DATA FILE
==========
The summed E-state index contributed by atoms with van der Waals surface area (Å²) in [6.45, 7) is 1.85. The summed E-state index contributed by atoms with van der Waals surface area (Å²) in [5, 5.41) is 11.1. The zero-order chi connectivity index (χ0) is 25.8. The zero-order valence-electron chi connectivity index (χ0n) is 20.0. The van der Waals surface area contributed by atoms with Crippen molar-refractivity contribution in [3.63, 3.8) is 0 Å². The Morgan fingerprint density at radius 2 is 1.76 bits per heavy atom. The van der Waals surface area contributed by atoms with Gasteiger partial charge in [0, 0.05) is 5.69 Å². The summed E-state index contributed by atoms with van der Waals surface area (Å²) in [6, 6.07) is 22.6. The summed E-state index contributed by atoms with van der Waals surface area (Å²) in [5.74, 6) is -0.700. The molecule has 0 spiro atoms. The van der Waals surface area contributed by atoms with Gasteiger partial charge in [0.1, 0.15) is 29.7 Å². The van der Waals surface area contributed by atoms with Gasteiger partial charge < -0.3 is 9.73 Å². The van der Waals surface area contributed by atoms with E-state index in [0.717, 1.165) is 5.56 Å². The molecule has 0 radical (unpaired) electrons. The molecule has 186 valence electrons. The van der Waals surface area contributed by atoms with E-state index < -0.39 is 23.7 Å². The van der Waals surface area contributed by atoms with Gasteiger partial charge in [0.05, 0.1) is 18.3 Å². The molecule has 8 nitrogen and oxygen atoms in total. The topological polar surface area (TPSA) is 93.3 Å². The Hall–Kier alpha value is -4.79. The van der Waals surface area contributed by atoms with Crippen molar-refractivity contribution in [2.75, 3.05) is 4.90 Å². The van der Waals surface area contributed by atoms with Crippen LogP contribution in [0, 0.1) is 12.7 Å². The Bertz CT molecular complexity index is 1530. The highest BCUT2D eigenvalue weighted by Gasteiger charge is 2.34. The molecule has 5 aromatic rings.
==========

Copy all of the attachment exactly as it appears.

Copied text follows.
The summed E-state index contributed by atoms with van der Waals surface area (Å²) in [6.45, 7) is 1.85. The summed E-state index contributed by atoms with van der Waals surface area (Å²) in [5, 5.41) is 11.1. The zero-order chi connectivity index (χ0) is 25.8. The zero-order valence-electron chi connectivity index (χ0n) is 20.0. The van der Waals surface area contributed by atoms with Crippen molar-refractivity contribution in [3.63, 3.8) is 0 Å². The Morgan fingerprint density at radius 2 is 1.76 bits per heavy atom. The van der Waals surface area contributed by atoms with Gasteiger partial charge in [0, 0.05) is 5.69 Å². The summed E-state index contributed by atoms with van der Waals surface area (Å²) in [6, 6.07) is 22.6. The summed E-state index contributed by atoms with van der Waals surface area (Å²) in [5.74, 6) is -0.700. The molecule has 0 spiro atoms. The van der Waals surface area contributed by atoms with Gasteiger partial charge in [0.1, 0.15) is 29.7 Å². The van der Waals surface area contributed by atoms with Gasteiger partial charge < -0.3 is 9.73 Å². The van der Waals surface area contributed by atoms with E-state index in [0.717, 1.165) is 5.56 Å². The molecule has 0 radical (unpaired) electrons. The molecule has 186 valence electrons. The van der Waals surface area contributed by atoms with E-state index < -0.39 is 23.7 Å². The van der Waals surface area contributed by atoms with Gasteiger partial charge in [0.05, 0.1) is 18.3 Å². The molecule has 8 nitrogen and oxygen atoms in total. The topological polar surface area (TPSA) is 93.3 Å². The Hall–Kier alpha value is -4.79. The van der Waals surface area contributed by atoms with Crippen molar-refractivity contribution in [2.75, 3.05) is 4.90 Å². The van der Waals surface area contributed by atoms with Crippen LogP contribution in [0, 0.1) is 12.7 Å². The Bertz CT molecular complexity index is 1530. The highest BCUT2D eigenvalue weighted by Gasteiger charge is 2.34. The molecule has 5 aromatic rings.